One of the core issues of the 18-year-old water dispute between Georgia, Florida and Alabama is whether water supply is an authorized use of Lake Lanier.
Alabama and Florida contend it was not an original use and are challenging Georgia's agreement with the U.S. Army Corps of Engineers on water storage based on a law passed a year after Lanier was completed.
Though the 1958 law was not raised by the two states when the case was heard in U.S. District Court in Washington, an appeals court said the storage agreement would require congressional approval. The state of Georgia is currently appealing that decision to the U.S. Supreme Court.
However, early documents proposing the reservoir that were obtained by The Times give credence to Georgia's position on drinking water supply.
The first reference to a dam on the upper Chattahoochee is contained in a April 20, 1939, report from Maj. Gen. J.L. Schley, chief of the U.S. Army Corps of Engineers.
The original plan called for a dam to be built at Roswell, 16 miles north of Atlanta. Those plans were put on hold by World War II. When the war was over, an ambitious list of postwar civil projects was approved by Congress.
In a report sent to Capitol Hill on May 14, 1947, Secretary of War Robert P. Patterson sent the recommendations for development of the Appalachicola and Chattahoochee rivers to Columbus.
The report includes a telegram from Georgia Gov. Ellis Arnall endorsing the project, along with telegrams from the governors of Alabama and Florida.
For the first time, the report recommends building the dam at Buford, instead of Roswell. "A study of the three approved storage reservoirs and other possible sites above Columbus has convinced the division engineer that a multiple-purpose storage reservoir at the Buford site, 28.9 miles above the Roswell site, will best combine with existing downstream plants and those proposed herein," the report stated.
The report also mentions Atlanta's need for water supply. "The city of Atlanta and other local interests have strongly urged that the Roswell development, 16 miles upstream of Atlanta, or one or more of the other reservoirs above Atlanta, be provided first in order to meet a threatened shortage of water during low-flow periods for municipal and industrial purposes," the report stated.
Also included is the first reference to recreation, another purpose of Lake Lanier that has been disputed. No estimate was given then of the economic value of recreation on the lake, which is currently believed to be about $1 billion annually.
The current case that is on appeal to the U.S. Supreme Court didn't start off being about water storage but concerned electrical power generated at Buford Dam.
Customers of the Elberton-based Southeastern Power Administration, a federal agency that sells electricity generated at Corps of Engineers dams, filed suit in 2000.
The suit alleges that drawing water out of Lanier for drinking reduces the amount available to generate cheap hydropower. Therefore, the suit alleges the corps of engineers should increase the fees it charges municipalities for drawing out drinking water to compensate for the extra cost power companies incur in buying more expensive electricity elsewhere.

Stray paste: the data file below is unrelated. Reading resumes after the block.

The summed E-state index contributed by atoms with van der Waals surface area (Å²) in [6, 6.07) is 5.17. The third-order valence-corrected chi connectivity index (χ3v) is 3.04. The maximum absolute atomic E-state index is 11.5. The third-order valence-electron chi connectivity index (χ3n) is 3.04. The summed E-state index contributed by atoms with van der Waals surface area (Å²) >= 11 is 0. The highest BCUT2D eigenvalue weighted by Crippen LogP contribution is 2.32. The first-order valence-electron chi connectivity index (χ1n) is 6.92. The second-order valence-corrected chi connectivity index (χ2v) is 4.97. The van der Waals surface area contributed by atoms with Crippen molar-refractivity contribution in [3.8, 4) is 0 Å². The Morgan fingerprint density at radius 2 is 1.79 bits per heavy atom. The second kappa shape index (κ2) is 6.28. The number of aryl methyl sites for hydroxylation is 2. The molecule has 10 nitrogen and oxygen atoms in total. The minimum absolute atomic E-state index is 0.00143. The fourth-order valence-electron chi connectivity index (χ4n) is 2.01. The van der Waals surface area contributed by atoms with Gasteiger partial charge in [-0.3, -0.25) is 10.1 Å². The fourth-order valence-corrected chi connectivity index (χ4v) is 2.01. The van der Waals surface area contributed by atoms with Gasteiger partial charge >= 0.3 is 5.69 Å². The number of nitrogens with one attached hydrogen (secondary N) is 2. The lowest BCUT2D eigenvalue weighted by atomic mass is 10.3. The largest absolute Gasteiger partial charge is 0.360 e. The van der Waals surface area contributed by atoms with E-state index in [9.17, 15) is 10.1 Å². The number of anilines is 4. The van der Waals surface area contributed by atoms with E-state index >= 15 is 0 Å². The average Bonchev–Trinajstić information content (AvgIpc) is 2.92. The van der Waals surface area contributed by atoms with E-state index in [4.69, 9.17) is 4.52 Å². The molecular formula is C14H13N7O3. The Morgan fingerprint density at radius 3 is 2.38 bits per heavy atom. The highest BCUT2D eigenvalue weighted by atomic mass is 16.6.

After more than a year of negotiations, a settlement was reached and the corps agreed to credit the increased revenues against hydroelectric rates.
Florida and Alabama challenged the agreement in U.S. District Court. The appeal filed last week said the two states knew about the mediation but made no effort to participate.
The 10-year agreement, which would expire in 2013, is set to have a "nearly imperceptible" impact on flows at the Florida state line. Florida is currently challenging an interim plan by the corps based on water volume coming into the Appalachicola, which is formed at the state line by the convergence of the Chattahoochee and the Flint rivers at Lake Seminole.
Alabama draws little municipal water supply from the Chattahoochee, but has some industrial users that draw directly from the river. The largest use of the river in Alabama is to provide water for the Joseph M. Farley nuclear power plant near Dothan, Ala.
The lower court rejected Alabama and Florida's challenge to the settlement. The two states appealed to the U.S. District Court in Washington, which heard arguments in November.
In a ruling handed down in February, the appeals panel reversed the lower court ruling and upheld Alabama and Florida on the basis of the Water Supply Act of 1958, a bill that authorized the corps, without additional congressional action, to modify a previously authorized project to include water supply storage unless the storage would "seriously affect the purposes for which the project was authorized, surveyed, planned or constructed" or would "involve major structural or operational changes."
Alabama and Florida argue that the 2003 agreement represents an operational change. Georgia in its appeal argues otherwise. The state believes that the original legislation in 1946 and 1947 makes water supply an authorized purpose for Lanier, even before the passage of the 1958 bill.
Georgia's appeal contends that the court of appeals created a "de novo" or completely new argument that was not raised in the district court.
The petition said the court "departed from the accepted role of a court of appeals" in its ruling.
The attorneys for Georgia wrote that the court did not use any of the available computer modeling that has been developed for use by the corps.
Calling the move "ad hoc appellate fact-finding," the Georgia lawyers said the numbers were "just wrong."
The states of Alabama and Florida have 30 days from the filing to respond. Georgia is then given an opportunity for rebuttal before the nine-member court decides whether to hear the state's appeal. An attorney predicted a decision would come in October.